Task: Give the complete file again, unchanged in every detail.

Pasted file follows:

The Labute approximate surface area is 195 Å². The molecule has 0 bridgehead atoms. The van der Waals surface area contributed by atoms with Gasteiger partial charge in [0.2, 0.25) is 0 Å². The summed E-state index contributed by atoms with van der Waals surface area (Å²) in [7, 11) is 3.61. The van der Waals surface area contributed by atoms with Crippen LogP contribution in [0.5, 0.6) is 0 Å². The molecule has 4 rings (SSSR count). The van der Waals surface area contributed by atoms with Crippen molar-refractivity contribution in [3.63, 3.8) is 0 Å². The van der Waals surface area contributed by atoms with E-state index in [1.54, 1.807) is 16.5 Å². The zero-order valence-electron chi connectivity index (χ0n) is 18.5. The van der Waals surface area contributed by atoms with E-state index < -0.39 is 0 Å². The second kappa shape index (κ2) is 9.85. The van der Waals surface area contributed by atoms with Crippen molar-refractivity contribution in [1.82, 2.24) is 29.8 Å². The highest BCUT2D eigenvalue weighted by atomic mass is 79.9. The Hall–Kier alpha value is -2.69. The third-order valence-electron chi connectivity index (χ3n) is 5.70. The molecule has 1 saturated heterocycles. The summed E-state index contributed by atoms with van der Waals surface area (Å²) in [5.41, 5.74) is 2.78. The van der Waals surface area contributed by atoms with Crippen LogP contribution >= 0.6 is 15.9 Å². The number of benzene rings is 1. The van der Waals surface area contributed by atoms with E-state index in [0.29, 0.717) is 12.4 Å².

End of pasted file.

The Labute approximate surface area is 195 Å². The molecule has 0 bridgehead atoms. The van der Waals surface area contributed by atoms with Gasteiger partial charge in [0.2, 0.25) is 0 Å². The summed E-state index contributed by atoms with van der Waals surface area (Å²) in [7, 11) is 3.61. The van der Waals surface area contributed by atoms with Crippen LogP contribution in [0.5, 0.6) is 0 Å². The molecule has 4 rings (SSSR count). The van der Waals surface area contributed by atoms with Crippen molar-refractivity contribution in [3.63, 3.8) is 0 Å². The van der Waals surface area contributed by atoms with E-state index in [1.54, 1.807) is 16.5 Å². The zero-order valence-electron chi connectivity index (χ0n) is 18.5. The van der Waals surface area contributed by atoms with E-state index < -0.39 is 0 Å². The second kappa shape index (κ2) is 9.85. The van der Waals surface area contributed by atoms with Crippen molar-refractivity contribution in [1.82, 2.24) is 29.8 Å². The highest BCUT2D eigenvalue weighted by atomic mass is 79.9. The Hall–Kier alpha value is -2.69. The third-order valence-electron chi connectivity index (χ3n) is 5.70. The molecule has 1 saturated heterocycles. The summed E-state index contributed by atoms with van der Waals surface area (Å²) in [5.41, 5.74) is 2.78. The van der Waals surface area contributed by atoms with Crippen LogP contribution >= 0.6 is 15.9 Å². The number of benzene rings is 1. The van der Waals surface area contributed by atoms with E-state index in [0.29, 0.717) is 12.4 Å².